image from Wikimedia commons
My mother-in-law pointed me to the Today show this morning as they were airing a story on the use of robots to help autistic children develop social skills. I can certainly see some exciting applications here. The kids in the studies seemed to show a significant increase in interactions when working with the robots. But then I heard words like, "humanoid robots" and one engineer spoke about robots that could understand how the child was feeling (to a whopping 80% accuracy) by hooking the child up to certain types of sensors. I'm sure I've been watching too many movies, but smart computers always make me think of Terminator or Artificial Intelligence: AI, both great movies, but scary in terms of technology going a little too far.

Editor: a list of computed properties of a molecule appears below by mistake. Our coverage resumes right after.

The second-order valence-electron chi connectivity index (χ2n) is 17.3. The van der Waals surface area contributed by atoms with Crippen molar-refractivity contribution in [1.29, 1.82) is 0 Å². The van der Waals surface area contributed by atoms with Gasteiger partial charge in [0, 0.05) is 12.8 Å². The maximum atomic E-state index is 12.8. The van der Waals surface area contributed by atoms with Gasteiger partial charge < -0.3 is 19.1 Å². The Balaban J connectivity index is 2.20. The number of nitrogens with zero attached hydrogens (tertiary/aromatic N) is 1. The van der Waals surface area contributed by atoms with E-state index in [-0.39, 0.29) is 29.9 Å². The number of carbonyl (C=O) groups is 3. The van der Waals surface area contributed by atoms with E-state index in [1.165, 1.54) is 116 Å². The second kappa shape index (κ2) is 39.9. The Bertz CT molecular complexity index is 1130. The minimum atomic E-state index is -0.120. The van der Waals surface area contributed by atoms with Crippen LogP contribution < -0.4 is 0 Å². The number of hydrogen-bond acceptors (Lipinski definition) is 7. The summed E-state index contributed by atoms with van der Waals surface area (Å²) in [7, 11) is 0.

I'm on the fence right now, but I'll let you determine what you think for yourself:
I'm further wondering what happens to the kids on the spectrum who have no interest in electronics or robots? Also, I think the statement that got under my skin the most was toward the end when Nancy Snyderman commented that for kids who are on the higher functioning end of the spectrum, the use of these robots "may be the key to get a child mainstreamed." I wonder when we are going to accept these individuals as different and stop insisting that they behave like everyone else? Is it so much to ask that society meet them at least halfway?
Does it sound like robots might be incredibly useful in helping autistic kids to express their needs and feelings so that others can more understand them? Sure, and I think that would be a great thing. But it doesn't seem that these technological advances will do much to help autistics gain acceptance as they are. It seems to me like more squeezing the round peg into the square hole, just with more refined tools.
I'm quite internally divided over this and I will readily admit that I may be overreacting to this story. Is this extensive use of robotics a good thing for people with autism? What do you think?